Money and the Military is a new article series for the month of January. In preparation for the annual Military Saves Week in February , the mission of this series is to help increase the financial awareness of military members and their families. Why is this information needed?

According to a 2017 hearing of the Personnel Subcommittee of the Senate Armed Forces Committee concerning military readiness, 4,700 to 8,000 service members are involuntarily separated annually  due to financial hardship. Each servicemember lost costs the Department of Defense (DoD) on average of $57,000 to replace. Many of the Senators sitting on that committee feel servicemembers (and DoD money) could be saved if there was better personal financial awareness, hence Military Saves Week and this series.

On January 1st, service members saw a 2.4% increase in their paychecks – the largest raise since 2010 – so right away service members will have some additional money to work with in the new year. But if you are one of the 78% currently living from paycheck-to-paycheck with little to no savings, it might not be enough. To stretch your money and make it go as far as you can, you must do three things:

  1. Set a financial goal
  2. Create a plan
  3. Save automatically

Set a financial goal

The ultimate goal recommended by many financial planners is to have a three to six-month financial safety net available to cover costs of emergencies that can crop up. While that may seem like an impossible goal initially, it starts with baby steps and by making smart financial decisions.

Decide how much you can realistically save out of each paycheck and put that amount away in an investment account right away, paying yourself first. Ratchet up that amount whenever it is feasible to do so. Over time, through continual investing and the power of compounding interest, it will build and get you closer to your goal.

Create a financial plan

Part of deciding how much you can save each month is by having a healthy financial readiness plan. That means creating a realistic budget where you can track the money coming in and where it is going. Once the numbers are on paper (virtual or otherwise), you can easily see areas that you may be able to cut down expenses. I’ll cover that in more detail in a future article.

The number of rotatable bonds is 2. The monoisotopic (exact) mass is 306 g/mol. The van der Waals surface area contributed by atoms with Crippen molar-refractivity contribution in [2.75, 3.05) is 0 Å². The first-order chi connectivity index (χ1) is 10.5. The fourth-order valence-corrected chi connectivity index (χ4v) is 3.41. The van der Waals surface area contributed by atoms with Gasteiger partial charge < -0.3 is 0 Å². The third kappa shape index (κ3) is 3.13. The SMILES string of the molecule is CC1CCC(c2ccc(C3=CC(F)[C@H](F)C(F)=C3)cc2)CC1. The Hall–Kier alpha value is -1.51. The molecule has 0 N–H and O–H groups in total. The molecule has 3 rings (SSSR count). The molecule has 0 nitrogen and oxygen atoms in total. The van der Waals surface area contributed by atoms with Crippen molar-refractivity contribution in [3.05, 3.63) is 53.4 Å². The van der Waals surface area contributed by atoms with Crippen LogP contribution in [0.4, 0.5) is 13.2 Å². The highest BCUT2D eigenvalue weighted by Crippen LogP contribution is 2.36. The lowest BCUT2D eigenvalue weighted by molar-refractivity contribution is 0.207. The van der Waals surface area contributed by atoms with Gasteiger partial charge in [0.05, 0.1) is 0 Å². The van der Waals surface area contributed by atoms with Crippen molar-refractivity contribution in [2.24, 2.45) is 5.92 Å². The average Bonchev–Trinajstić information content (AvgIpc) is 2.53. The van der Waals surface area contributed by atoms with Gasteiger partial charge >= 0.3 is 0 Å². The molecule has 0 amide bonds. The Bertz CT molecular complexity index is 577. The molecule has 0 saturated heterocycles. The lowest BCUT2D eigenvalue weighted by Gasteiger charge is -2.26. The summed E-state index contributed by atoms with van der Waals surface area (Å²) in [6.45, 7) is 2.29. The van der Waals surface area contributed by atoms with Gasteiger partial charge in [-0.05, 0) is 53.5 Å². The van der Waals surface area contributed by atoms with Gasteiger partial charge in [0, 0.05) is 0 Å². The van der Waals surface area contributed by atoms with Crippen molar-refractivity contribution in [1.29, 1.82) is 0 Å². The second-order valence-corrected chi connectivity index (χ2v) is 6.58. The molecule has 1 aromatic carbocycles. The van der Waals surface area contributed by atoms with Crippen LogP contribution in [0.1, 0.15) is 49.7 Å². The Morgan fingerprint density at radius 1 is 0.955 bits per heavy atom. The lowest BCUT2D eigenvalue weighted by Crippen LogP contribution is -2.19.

Getting the numbers down on paper can be as simple as sitting down with paper and pencil, or for the tech-savvy using a spreadsheet on a computer or an app on your phone. How you do it is not as critical as actually sitting down and working the numbers. Open Office is a Microsoft-like office software suite that is free for downloading and contains a spreadsheet feature you can use to create a budget on your computer. For smartphone apps, try either Every Dollar or Mint – both are free.

Save automatically

Whether under the new Blended Retirement System or not, part of your plan should be to take advantage of the built-in investment plan called the Thrift Saving Plan. While investments build quicker under BRS because of the matching and automatic contributions features, anything you contribute to your TSP on a routine basis – even while under the Legacy Retirement system – will build over time. Having it automatically deducted from your pay is the smart way to do it. It is money you won’t miss because you never physically had it and it removes the temptation to spend it.

Also, a BRS mid-career continuation payment offered can be a financial boon if you plan to stay for 20 years or more. While there is always the temptation to spend that windfall, put that money (or at least a major part of it) into TSP or another type of investment account.

Next up in this series is an in-depth look at how bad financial decisions can affect your security clearance. Lose that and you can’t do the job you enlisted to do.

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Kness retired in November 2007 as a Senior Noncommissioned Officer after serving 36 years of service with the Minnesota Army National Guard of which 32 of those years were in a full-time status along with being a traditional guardsman. Kness takes pride in being able to still help veterans, military members, and families as they struggle through veteran and dependent education issues.